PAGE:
First it was his parents' decision to leave their home in Santa Ana, El Salvador. A few years later, Cesar, then 10, crossed the border to join them in Los Angeles with his younger brother.

Then it was the Trump Administration's 2017 effort to end DACA, a 2012 Obama Administration initiative.

"When you're undocumented, there's only a small pool of options you have for job," Cesar said. "A lot of the time for these jobs you get exploited because they know that they can take advantage (of you)."

With DACA, he was able to switch from being paid under the table to wash dishes to working on campus.


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DACA does not provide a path to citizenship, and the recipients pay hundreds of dollars to renew their status every two years.

"We don't have a legal status, but we don't have an illegal status as well," Cesar said. "We're just in this limbo state."

For now he's not at risk of deportation and plans to complete his degree in May 2021, then pursue a Ph.D and compile an anthology of undocumented immigrants' stories.

He says DACA makes it easier, but the goal is U.S. citizenship for himself and more stability for other undocumented immigrants.

"It's an opportunity to be able to feel like you belong in the community that you've grown up in," Cesar said.

A CELEBRATION AND A WAKE-UP CALL

Educators throughout California celebrated the Supreme Court's Decision and called for further action to protect immigrant students.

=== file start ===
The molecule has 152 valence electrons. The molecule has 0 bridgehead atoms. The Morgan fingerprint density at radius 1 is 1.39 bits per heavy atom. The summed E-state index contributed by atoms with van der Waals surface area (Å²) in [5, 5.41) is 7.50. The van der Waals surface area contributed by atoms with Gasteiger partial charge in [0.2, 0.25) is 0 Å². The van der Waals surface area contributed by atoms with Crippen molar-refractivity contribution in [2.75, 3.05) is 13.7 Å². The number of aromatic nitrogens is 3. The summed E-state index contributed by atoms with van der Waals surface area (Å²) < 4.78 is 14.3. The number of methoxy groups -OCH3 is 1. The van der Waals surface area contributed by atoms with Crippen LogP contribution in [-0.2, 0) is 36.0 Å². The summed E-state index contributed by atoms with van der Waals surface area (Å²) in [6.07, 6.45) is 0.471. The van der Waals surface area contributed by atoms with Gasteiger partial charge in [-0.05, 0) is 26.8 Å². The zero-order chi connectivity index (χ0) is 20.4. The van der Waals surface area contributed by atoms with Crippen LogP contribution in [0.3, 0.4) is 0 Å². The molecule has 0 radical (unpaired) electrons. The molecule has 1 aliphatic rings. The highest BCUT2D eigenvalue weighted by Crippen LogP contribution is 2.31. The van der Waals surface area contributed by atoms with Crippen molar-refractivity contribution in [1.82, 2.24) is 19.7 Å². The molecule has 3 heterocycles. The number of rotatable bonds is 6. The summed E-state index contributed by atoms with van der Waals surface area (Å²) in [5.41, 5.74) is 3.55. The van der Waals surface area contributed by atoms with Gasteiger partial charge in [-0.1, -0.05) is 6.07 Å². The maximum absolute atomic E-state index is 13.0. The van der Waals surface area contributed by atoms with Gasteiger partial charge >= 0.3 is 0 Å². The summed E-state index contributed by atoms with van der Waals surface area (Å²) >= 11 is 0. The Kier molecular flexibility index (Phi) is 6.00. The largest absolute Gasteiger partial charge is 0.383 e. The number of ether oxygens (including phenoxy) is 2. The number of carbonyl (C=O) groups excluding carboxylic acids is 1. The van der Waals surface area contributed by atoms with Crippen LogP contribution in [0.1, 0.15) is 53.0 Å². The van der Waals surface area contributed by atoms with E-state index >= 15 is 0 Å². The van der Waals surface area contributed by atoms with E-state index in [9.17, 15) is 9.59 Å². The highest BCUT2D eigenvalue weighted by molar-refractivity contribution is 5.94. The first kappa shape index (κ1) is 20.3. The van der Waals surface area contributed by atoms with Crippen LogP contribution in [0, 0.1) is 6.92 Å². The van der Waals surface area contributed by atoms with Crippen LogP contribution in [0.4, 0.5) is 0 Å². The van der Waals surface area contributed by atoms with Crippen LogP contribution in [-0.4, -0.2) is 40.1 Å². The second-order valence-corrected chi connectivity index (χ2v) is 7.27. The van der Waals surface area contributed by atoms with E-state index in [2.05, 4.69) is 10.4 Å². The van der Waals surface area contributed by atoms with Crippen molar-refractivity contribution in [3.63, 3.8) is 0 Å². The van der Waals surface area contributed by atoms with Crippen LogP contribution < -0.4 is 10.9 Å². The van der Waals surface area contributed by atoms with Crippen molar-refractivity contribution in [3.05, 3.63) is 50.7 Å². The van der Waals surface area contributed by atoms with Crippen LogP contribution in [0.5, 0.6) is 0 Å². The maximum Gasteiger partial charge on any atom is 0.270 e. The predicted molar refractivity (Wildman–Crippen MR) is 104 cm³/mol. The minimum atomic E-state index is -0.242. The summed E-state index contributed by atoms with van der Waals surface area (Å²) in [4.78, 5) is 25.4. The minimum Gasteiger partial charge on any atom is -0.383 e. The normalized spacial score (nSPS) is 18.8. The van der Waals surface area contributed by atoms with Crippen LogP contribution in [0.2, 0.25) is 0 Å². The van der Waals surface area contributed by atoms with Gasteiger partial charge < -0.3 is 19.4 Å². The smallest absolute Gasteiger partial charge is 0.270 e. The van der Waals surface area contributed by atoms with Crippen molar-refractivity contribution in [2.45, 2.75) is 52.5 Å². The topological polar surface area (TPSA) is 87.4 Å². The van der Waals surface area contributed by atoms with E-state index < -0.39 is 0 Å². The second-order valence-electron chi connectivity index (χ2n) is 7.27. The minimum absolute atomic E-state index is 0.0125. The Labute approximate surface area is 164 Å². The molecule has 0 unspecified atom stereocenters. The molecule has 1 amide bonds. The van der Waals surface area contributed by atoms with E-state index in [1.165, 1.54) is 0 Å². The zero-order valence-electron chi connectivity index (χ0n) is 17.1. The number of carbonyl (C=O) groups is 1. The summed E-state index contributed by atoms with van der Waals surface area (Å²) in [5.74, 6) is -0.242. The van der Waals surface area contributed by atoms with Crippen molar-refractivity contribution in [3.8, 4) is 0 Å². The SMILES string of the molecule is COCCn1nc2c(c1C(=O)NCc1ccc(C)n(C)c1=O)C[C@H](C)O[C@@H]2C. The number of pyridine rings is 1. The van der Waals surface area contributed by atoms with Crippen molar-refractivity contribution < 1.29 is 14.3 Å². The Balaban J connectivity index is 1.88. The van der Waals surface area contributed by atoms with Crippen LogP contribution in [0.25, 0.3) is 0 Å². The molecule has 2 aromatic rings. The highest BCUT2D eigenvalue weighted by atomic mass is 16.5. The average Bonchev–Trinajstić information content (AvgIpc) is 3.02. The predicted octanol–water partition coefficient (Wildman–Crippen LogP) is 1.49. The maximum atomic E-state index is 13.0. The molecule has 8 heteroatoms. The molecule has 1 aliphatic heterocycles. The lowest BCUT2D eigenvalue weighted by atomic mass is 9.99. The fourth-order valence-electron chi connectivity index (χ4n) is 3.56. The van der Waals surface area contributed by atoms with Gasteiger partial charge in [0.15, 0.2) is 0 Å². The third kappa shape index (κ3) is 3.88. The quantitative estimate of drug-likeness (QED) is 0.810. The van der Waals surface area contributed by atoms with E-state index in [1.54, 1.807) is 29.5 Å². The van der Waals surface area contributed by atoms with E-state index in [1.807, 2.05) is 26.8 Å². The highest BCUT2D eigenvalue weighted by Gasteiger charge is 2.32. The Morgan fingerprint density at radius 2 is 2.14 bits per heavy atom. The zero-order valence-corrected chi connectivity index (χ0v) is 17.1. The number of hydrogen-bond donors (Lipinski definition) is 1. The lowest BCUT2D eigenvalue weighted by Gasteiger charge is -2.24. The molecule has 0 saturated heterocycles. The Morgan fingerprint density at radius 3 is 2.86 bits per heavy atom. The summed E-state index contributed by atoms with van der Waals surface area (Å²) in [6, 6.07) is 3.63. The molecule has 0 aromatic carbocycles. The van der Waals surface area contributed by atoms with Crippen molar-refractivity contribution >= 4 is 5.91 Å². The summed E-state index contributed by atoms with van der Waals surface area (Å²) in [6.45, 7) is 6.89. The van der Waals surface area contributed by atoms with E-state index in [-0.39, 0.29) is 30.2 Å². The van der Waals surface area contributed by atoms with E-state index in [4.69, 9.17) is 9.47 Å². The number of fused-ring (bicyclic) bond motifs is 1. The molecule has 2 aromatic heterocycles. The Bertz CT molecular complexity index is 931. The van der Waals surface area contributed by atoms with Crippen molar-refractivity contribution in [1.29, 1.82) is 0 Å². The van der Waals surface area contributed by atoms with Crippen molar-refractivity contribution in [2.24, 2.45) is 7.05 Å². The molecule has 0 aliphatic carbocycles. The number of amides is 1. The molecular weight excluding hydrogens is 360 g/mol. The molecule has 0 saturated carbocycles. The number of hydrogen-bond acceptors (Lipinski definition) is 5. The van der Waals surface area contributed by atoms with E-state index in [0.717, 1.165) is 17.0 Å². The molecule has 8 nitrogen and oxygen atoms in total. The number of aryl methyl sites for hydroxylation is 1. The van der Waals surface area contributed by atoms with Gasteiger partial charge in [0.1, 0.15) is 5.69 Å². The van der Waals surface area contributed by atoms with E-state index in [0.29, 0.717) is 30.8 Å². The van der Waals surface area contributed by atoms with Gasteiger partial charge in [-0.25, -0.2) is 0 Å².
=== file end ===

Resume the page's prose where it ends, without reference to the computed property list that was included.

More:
"While this decision is an important victory, it does not protect the program from further challenge, nor does it provide a permanent solution to allow our Dreamers to achieve their aspirational goals," said California State University Chancellor Timothy P. White in a statement.

Leticia Bustamante works at UCLA's Dream Resource Center and now coordinates the summer program she once participated in as a student. (Courtesy Leticia Bustamante)

The California Community Colleges Chancellor, the Los Angeles Unified School District and the Los Angeles County Office of Education also issued statements of support for undocumented students.

On Thursday morning, UCLA's Dream Resource Center had already started to receive questions about what the Supreme Court's decision would mean for current recipients and those who were shut out of the program when the Trump administration ordered it rescinded in 2017. Their futures were put on hold while the order was challenged over nearly three years of court battles.

A Migration Policy Institute study found 100,000 undocumented students graduate from high school each year.

"Now, if they were to have this access to DACA, they could enter adulthood in a more 'normal' way," said Leticia Bustamante, a project coordinator at the center who also has DACA. She said Thursday's decision was both a cause for celebration and a wake-up call.

"Our struggle is related to so many other struggles," Bustamante said, referring to the recent protests over racial injustice and police brutality. "We can't be free until everybody is free."

KPCC + LAist community engagement intern Nubia Perez and engagement producer Stefanie Ritoper contributed to this story.